The Watertown Wizards won't be selling beer and wine at the Tragically Hip concert that the Disabled Persons Action Organization will present June 24 at the Alex T. Duffy Fairgrounds.
The Watertown City Council passed a resolution Monday night that gives the franchise agreement for the Tragically Hip concert to the Jefferson County Agricultural Society, the organization that runs the county fair at the city-owned fairgrounds.
Mayor Jeffrey E. Graham, who has been critical of the way alcohol has been sold at the fairgrounds, voted against the measure.
The city, DPAO and the fair organization intend to continue the arrangement for the Reba McEntire show July 23, said Joseph L. Rich, vice president of the DPAO board and its fundraising coordinator.
"We don't want to sell beer," Mr. Rich said. "We want to concentrate on the concerts."
Two weeks ago, council members approved a new pact with the Wizards to play the collegiate summer baseball team's season at the fairgrounds but changed the team's contract so that the city could reserve the right to select what organization would hold the alcohol franchise for outdoor events.
Contacted at home, Wizards co-owner Paul A. Simmons, who wasn't at the council meeting, said he was told by Mr. Rich late last week that the fair group would take over the alcohol sales.
"It's going to hurt, yes," Mr. Simmons said. "We're going to have to do what we have to do" to make up for those revenue losses.
Council members had to hurry to take Monday night's action because the fair group needs to meet a state deadline by today to obtain the license to sell beer and wine coolers at the Tragically Hip concert or the concert would go dry, Mr. Rich said.
The parties still must work out details for the July 23 Reba McEntire concert. The Agricultural Society also agreed to submit some additional information about its alcohol liability insurance that the city needs by today for the June 24 show.
Since learning that, Mr. Rich decided to approach the fair group to sell beer and wine for the outdoor concerts, he said after the meeting. Robert D. Simpson, president of the Agricultural Society, said that the organization agreed to do it.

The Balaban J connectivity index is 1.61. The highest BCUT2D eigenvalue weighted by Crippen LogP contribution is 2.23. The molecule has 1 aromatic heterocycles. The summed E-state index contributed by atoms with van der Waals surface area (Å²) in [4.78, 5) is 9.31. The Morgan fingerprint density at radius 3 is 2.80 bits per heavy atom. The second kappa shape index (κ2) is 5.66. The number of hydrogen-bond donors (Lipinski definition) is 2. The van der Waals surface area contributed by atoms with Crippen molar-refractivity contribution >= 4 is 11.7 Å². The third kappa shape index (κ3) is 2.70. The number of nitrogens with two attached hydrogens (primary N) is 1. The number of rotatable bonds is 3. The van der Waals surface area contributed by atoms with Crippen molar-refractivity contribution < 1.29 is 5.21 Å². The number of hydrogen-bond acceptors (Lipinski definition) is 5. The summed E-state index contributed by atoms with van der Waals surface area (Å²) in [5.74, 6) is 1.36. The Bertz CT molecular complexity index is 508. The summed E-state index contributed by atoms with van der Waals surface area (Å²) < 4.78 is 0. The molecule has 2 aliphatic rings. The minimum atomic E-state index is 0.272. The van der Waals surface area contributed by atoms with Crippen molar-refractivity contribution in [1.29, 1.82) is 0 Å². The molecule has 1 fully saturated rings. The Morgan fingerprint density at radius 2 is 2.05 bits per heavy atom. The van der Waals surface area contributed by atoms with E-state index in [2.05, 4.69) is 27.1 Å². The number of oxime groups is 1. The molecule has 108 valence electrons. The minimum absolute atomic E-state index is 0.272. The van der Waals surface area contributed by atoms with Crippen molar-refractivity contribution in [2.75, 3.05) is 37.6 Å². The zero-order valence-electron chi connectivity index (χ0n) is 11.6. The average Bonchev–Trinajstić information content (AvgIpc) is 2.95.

Mr. Simpson said that the city will continue to get 10 percent of the beer and wine sales and that DPAO and his organization then will split the profits equally. Noting it costs $1.1 million to bring the concerts here, Mr. Rich said it was a better arrangement for DPAO, pointing out that it can share more in the money made on alcohol.
The franchise agreement will not include the Steve Martin and the Steep Canyon Rangers concert June 29, which will be held in the ice arena. There, the alcohol sales most likely will be handled by the town of Watertown volunteer fire department, Mr. Rich said.
After the meeting, Mr. Graham said he was "still uncomfortable" with the way the alcohol sales have been handled, suggesting that the city bring in an attorney who has the legal expertise on state alcohol laws so the city knows it's protected.
Council members have been dissatisfied with the Wizards' handling of alcohol sales at the concerts, saying the city always had to take the word of the team for how much money was owed to the city.
They have been especially critical of team operators after learning in April that the Wizards owed more than $46,000 for use of the fairgrounds dating back to the 2002 season. That spurred an audit of the city's Parks and Recreation Department, and auditors then found major bookkeeping and accounting problems that had gone on for years in the department.
It also was announced Monday night that Parks and Recreation Superintendent Jayme M. St. Croix — as he had said in April — will officially retire later this year.
In other action, the council granted an exemption to Raymonda J. Deskowitz that allows her to park vehicles on the paved margin in front of her home at 1214 Bronson St. Council members recently lifted the ban for a few Thompson Boulevard residents.